What is Unknowable?

With the use of the Vedic process “neti, neti” I have finally arrived at the following understanding. This is also referred to as BRAHMA in Vedic terminology.

(1) I shall use the word UNKNOWABLE for the moment in an attempt to describe my understanding at this level. It doesn’t really matter what word I use because word is not the “thing.”

(2) The problem here is that there is NOTHING to describe. As far as our knowingness is concerned we can only know the considerations that appear spontaneously and randomly… from where… that is impossible to know.

(3) We can never know what lies beyond these considerations. We may certainly CONSIDER what lies beyond; but then, we would only know the consideration we make.

(4) Thus, we can only know the considerations and not what is beyond them. As we try to dig past considerations, we simply find more considerations.

(5) Actually, as we dig deeper in our attempt to describe what is beyond, we may simply uncover and describe our own hidden considerations.

(6) Thus, this unknowable beyond is nothing more than a carrot, that may help us uncover the considerations that, maybe, lie hidden deep in our consciousness. This is more than wonderful.


(7) When we think of beingness we think of the being (soul). That being is not the core of beingness. The core of beingness is unknowable.   

(8 ) Whether the being dissolves into the unknowable is neither here nor there. Beyond considerations there is no time. So, whether one is “Unknowable” for a billion years or for just a blink of an eye. It is the same thing.

(9) We will never know if we had ever dissolved into the unknowable or not. All we would ever know at the highest level is being a “soul” in its simplest form.

(10) As far as we are concerned, the idea of the unknowable is simply there to help us uncover the deepest of our considerations.

And beyond this:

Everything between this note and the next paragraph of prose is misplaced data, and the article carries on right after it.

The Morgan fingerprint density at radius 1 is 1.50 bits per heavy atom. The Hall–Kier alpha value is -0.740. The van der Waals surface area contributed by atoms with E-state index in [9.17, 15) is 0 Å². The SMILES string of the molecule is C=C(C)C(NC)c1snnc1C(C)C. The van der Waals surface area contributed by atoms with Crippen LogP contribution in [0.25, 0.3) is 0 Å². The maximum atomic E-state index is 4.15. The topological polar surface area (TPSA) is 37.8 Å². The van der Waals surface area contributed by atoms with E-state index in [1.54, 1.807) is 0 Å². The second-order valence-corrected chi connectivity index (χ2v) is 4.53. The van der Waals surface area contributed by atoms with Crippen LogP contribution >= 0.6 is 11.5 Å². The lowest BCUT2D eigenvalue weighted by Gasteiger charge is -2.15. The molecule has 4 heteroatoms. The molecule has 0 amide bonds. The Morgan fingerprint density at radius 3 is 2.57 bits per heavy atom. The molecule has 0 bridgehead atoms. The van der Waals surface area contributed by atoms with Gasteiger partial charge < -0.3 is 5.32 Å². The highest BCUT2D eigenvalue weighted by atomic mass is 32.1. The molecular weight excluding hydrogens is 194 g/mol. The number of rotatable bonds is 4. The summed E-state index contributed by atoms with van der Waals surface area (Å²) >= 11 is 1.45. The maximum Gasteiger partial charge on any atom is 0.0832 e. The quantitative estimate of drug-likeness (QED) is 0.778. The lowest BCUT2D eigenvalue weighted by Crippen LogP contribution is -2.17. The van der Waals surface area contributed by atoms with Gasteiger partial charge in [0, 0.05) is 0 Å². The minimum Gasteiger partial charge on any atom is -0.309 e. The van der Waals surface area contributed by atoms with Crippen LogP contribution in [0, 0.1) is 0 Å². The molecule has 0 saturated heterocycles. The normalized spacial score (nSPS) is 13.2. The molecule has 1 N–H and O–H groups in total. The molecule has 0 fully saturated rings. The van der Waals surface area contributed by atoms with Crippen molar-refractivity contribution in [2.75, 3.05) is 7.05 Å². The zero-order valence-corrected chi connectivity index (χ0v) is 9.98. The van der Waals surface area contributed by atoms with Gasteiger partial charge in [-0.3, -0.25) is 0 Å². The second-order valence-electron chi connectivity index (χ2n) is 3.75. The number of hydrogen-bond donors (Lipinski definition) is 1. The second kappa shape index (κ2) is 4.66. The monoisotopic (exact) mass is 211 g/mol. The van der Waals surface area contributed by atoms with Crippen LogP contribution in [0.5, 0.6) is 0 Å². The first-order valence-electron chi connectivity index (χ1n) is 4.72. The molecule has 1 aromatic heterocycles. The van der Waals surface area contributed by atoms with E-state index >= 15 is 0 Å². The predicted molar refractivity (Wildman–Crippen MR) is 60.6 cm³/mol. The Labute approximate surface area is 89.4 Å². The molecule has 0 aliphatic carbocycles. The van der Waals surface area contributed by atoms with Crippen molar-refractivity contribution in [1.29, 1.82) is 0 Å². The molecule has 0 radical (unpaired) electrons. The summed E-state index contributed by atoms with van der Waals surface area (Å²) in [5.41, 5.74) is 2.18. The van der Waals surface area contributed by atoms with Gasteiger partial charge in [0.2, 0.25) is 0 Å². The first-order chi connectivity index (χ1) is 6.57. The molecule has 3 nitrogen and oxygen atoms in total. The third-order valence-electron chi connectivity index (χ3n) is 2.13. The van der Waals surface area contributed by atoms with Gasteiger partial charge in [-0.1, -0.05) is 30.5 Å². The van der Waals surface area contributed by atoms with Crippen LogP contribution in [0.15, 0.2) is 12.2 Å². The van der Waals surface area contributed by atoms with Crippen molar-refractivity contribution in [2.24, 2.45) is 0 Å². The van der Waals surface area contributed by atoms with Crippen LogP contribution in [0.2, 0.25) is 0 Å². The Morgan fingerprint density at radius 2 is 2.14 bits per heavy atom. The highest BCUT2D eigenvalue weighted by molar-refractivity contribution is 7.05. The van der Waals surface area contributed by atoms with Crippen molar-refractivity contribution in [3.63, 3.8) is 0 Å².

(11) A being (soul) can be constrained only by its own considerations. Total freedom would mean not be constrained by one’s own considerations.

(12) Only those considerations would constrain a being that are being generated and held fixedly in place because of ignorance.

(13) A being may enjoy life fully; participate in any and all adventures, while also being aware of all considerations one is generating even at the deepest level.

(14) That would be Nirvana… that would be the unknowable beyond… that would be attaining Brahmahood; for this doesn’t mean forsaking of life and adventure.

(15) Nirvana, or total freedom, simply means absence of hidden considerations even at the deepest level. It means total command over oneself. The concept of Brahma, as built into the process “neti, neti,” helps one move in that direction.

(16) Nirvana would simply mean the ability to generate a consideration, hold on to that consideration, and then destroy that consideration.

(17) Nirvana does not mean forsaking this universe. Nirvana simply means total control over one’s considerations. One can attain Nirvana while being in this universe. In fact one’s enjoyment of this universe would be infinitely greater after attaining nirvana.

(18) Buddha lived to a grand age of 80, quite rare for his time, after attaining nirvana.


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  • marildi  On November 10, 2011 at 3:07 PM

    I get the idea that we can KNOW ABOUT Unknowable – certain things, as in 7 and 8 above – but we cannot KNOW Unknowable in the sense of being able to perceive it or have experience of it, of its actual nature. “Know about” vs. “know” – is that a helpful key to understanding your conception?

    I really like the intention behind the “big carrot” idea and also the description of Nirvana.


    • vinaire  On November 13, 2011 at 9:22 AM

      Mine is just a speculation. But I am trying for consistency.



  • R  On November 13, 2011 at 8:59 AM

    You can only make a true statement about Nirvana if you have attained it yourself (and IF there is a Nirvana as believed and so largely described).
    And even so there might be no need for such considerations.

    But… I cannot really tell.


    • vinaire  On November 13, 2011 at 9:26 AM

      There is no truth (read absoluteness).
      There is only consistency (read relativity).



      • R  On November 13, 2011 at 9:38 AM